Finally, at almost 13 in March 2015, Audrey came to us (her parents) and admitted to wanting to die and having tried to do so on several occassions. This would be the first of three emergency admissions to the adolescent mental heath unit over the next 8 months. The first stay was 4 days with a one month period of recovery. Her second admission lasted 17 days due to the severity of the incident that put her in the hospital and how long it took to stabilize her. Her diagnosis was changed to anxiety, depression, and Disruptive Mood Dyregulation Disorder. After that she was in a residential facility for 2 months due to how much she had deteriorated mentally and emotionally. My husband and I had little to no resources or help in educating ourselves in this change of behavior and diagnoses. Her residential facility was not tailored to her specific needs and she came home in July of 2015. From there we put her in a day treatment program; she attended school half-day and then had theraputic  activites for the other half. She had group, one-on-one, and family therapy, and came home at night. She attended this program for 6 weeks and made some progress, and eventually went back to her regular school in the fall just 2 weeks after it started. While she had made some more improvements and showed signs of making a cognitive connection to her behavior and how it related to it effected her path in life, relationships, and future- we were guardedly optimistic. We had been able to get a full psychological examination by a highly recommended and respected clinic in our area.

Six weeks after leaving day treatment Audrey had her final admission to the inpatient unit. It was the worst night of my life, and one she actually barely remembers. Multiple police officers were involved, a physical altercation, an attempt at hitting my husband with and iron fence rod, trying to run away at 10 pm in her nightgown and barefoot, & cocking back to punch a police officer. She actually threw an item at a social worker and ended up with security posted outside her room.This stay lasted 21 days and less than a week later we got the results of her psychological testing back. She had co-occuring diagnoses of Oppositional Defiance Disorder, Disruptive Mood Dysregulation Disorder, anxiety, depression, and emerging traits of Borderline Personality Disorder.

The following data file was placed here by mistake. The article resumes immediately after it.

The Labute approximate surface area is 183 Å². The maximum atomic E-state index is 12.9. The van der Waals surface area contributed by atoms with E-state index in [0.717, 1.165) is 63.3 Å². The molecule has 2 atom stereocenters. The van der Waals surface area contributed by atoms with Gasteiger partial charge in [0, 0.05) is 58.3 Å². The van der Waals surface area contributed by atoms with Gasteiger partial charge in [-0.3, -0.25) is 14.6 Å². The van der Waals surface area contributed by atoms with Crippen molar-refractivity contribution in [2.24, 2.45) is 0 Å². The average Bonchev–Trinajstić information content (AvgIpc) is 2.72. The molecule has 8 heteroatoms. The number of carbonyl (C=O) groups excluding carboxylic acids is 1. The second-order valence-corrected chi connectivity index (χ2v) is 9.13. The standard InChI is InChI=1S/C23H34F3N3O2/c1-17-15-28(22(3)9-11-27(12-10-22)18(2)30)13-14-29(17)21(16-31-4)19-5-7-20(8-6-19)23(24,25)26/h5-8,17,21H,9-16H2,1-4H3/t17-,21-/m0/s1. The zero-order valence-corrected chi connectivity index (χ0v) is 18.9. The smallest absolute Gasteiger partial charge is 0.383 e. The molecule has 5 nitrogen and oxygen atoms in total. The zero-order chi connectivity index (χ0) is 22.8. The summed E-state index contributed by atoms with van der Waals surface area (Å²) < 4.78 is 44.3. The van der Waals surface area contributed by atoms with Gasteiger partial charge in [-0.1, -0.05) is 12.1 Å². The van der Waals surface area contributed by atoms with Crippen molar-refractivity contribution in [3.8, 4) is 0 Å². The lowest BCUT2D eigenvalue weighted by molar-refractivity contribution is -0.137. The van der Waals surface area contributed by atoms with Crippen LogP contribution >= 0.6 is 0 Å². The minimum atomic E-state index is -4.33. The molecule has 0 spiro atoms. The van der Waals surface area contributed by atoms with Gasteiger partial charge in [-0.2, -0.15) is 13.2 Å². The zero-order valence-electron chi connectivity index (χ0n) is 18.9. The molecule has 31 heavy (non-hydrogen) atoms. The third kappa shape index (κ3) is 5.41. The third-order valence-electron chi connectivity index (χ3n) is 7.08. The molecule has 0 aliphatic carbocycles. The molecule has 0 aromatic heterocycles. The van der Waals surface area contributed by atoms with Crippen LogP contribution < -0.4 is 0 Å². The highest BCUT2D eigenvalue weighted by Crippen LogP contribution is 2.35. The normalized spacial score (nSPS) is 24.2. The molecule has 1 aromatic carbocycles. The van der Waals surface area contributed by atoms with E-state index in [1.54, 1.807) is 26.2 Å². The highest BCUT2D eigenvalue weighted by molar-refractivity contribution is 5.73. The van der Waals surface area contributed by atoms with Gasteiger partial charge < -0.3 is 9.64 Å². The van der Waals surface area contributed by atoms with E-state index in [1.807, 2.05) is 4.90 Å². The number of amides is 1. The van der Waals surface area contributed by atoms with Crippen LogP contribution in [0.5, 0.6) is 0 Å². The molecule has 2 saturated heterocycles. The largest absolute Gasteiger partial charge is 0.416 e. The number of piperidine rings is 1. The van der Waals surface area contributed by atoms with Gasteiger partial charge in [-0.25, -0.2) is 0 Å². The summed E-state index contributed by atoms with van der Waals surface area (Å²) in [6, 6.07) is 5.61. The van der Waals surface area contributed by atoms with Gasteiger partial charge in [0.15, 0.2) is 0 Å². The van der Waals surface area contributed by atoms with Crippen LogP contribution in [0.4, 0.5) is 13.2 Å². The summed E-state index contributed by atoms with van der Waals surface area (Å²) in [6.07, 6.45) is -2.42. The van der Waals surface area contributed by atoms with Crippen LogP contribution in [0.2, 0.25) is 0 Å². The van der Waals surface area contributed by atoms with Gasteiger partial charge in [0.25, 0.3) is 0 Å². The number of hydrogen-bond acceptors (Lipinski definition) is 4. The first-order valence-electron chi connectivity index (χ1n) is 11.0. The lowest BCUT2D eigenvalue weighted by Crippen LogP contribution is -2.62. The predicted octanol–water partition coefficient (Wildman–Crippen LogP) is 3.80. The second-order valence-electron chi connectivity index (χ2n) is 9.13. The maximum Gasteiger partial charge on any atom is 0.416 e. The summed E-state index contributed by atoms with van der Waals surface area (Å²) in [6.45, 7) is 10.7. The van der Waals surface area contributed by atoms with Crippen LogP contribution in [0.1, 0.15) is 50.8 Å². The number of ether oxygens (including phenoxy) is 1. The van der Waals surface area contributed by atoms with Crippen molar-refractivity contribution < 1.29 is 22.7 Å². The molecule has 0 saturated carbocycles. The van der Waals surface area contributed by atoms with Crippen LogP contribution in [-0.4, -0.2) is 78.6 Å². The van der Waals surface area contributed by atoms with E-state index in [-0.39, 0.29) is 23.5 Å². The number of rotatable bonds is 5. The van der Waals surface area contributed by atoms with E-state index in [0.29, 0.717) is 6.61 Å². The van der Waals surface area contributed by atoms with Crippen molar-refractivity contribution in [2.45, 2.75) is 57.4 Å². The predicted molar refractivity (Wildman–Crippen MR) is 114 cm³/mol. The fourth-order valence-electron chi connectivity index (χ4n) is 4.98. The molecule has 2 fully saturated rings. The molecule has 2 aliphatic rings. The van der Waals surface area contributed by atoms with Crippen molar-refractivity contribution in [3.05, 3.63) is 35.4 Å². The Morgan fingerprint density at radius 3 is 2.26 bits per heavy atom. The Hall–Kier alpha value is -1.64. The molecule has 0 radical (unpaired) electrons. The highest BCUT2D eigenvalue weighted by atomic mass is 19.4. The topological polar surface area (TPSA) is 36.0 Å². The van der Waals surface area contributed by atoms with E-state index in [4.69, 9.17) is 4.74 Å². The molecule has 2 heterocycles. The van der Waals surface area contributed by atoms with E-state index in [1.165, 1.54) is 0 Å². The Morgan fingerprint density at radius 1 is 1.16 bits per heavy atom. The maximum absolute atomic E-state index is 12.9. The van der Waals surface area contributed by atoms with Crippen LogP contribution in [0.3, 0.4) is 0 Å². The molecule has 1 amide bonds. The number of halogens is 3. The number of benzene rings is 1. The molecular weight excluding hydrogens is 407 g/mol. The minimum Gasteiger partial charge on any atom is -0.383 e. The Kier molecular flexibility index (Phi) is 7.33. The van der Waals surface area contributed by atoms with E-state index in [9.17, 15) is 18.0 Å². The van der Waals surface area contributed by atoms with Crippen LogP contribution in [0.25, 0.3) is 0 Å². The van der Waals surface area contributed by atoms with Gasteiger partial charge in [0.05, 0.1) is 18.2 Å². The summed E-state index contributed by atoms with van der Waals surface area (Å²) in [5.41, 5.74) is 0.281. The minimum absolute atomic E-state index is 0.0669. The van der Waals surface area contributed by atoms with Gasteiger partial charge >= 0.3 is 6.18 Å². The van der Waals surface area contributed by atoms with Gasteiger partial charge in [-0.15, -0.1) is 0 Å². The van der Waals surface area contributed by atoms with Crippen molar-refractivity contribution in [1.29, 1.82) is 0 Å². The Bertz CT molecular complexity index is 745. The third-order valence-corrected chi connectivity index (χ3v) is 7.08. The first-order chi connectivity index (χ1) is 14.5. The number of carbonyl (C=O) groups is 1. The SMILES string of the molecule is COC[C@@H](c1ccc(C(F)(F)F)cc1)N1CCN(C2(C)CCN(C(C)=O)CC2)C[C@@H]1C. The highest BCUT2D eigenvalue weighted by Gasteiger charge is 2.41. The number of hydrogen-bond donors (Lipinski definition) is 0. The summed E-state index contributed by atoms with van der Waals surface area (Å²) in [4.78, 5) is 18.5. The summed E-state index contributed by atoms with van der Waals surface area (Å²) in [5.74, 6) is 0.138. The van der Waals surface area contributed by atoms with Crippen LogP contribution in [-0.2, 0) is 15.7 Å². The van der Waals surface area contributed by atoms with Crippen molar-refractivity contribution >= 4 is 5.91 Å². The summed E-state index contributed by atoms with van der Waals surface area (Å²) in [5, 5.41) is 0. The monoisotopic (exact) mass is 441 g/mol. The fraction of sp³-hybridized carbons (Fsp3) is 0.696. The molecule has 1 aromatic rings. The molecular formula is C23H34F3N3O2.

The entire word stopped and everything made perfect sense but was also spinning out of contro at the same time. The hospital would not release her without a long term treatment plan due to the threat she posed to herself and others (at the time). This resulted in her admission to the state mental health hospital. She was gone for 6 months. Audrey lost out on the last 6 weeks of 7th grade, basically all of 8th grade, missed out on a couple family trips, could not come home for Thanksgiving, Christmas, or Easter, and missed visiting her dad during her normal visitation time. She missed her sister’s birthday.

So, what is Trapped Amazingness? It’s the person and possibilities being suffocated by their mental illness. It’s all the abilities they poccess but cannot execute because of the strangling set of emotional and mental ties that hold a person back on every level of life. It’s the loss of friendships, the institutionalized behavior that a child develops after being hospitalized for 6 months. It’s feeling like you’re labeled as “broken” forever and not being able to do anything to change their minds. Trapped Amazingness is losing the passion you once had for things like music, art, and theatre because of not wanting people to see “YOU”. It’s making incredible, amazing, and mind-blowing progress in your therapy but ending up in the same place in your head- paralyzed with fear, filled with doubt, angry for no reason, and wishing you could avoid the whole world.